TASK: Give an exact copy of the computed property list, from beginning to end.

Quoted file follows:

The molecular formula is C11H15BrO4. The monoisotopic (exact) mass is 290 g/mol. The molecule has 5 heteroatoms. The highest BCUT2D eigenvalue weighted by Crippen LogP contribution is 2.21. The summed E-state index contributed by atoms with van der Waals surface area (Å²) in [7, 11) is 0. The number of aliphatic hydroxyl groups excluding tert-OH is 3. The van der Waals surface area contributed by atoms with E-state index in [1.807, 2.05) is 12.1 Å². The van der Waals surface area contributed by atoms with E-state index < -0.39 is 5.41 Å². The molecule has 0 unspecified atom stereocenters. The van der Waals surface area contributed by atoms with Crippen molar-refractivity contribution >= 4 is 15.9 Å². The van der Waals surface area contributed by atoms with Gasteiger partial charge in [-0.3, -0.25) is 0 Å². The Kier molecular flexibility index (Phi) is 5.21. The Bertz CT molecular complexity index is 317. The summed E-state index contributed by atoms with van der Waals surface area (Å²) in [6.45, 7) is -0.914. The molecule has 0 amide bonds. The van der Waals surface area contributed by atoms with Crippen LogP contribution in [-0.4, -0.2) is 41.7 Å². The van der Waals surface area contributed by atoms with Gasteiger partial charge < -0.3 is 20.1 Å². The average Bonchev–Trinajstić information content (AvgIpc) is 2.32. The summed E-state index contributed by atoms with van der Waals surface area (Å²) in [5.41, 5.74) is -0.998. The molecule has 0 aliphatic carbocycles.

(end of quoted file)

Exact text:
The molecular formula is C11H15BrO4. The monoisotopic (exact) mass is 290 g/mol. The molecule has 5 heteroatoms. The highest BCUT2D eigenvalue weighted by Crippen LogP contribution is 2.21. The summed E-state index contributed by atoms with van der Waals surface area (Å²) in [7, 11) is 0. The number of aliphatic hydroxyl groups excluding tert-OH is 3. The van der Waals surface area contributed by atoms with E-state index in [1.807, 2.05) is 12.1 Å². The van der Waals surface area contributed by atoms with E-state index < -0.39 is 5.41 Å². The molecule has 0 unspecified atom stereocenters. The van der Waals surface area contributed by atoms with Crippen molar-refractivity contribution >= 4 is 15.9 Å². The van der Waals surface area contributed by atoms with Gasteiger partial charge in [-0.3, -0.25) is 0 Å². The Kier molecular flexibility index (Phi) is 5.21. The Bertz CT molecular complexity index is 317. The summed E-state index contributed by atoms with van der Waals surface area (Å²) in [6.45, 7) is -0.914. The molecule has 0 amide bonds. The van der Waals surface area contributed by atoms with Crippen LogP contribution in [-0.4, -0.2) is 41.7 Å². The van der Waals surface area contributed by atoms with Gasteiger partial charge < -0.3 is 20.1 Å². The average Bonchev–Trinajstić information content (AvgIpc) is 2.32. The summed E-state index contributed by atoms with van der Waals surface area (Å²) in [5.41, 5.74) is -0.998. The molecule has 0 aliphatic carbocycles.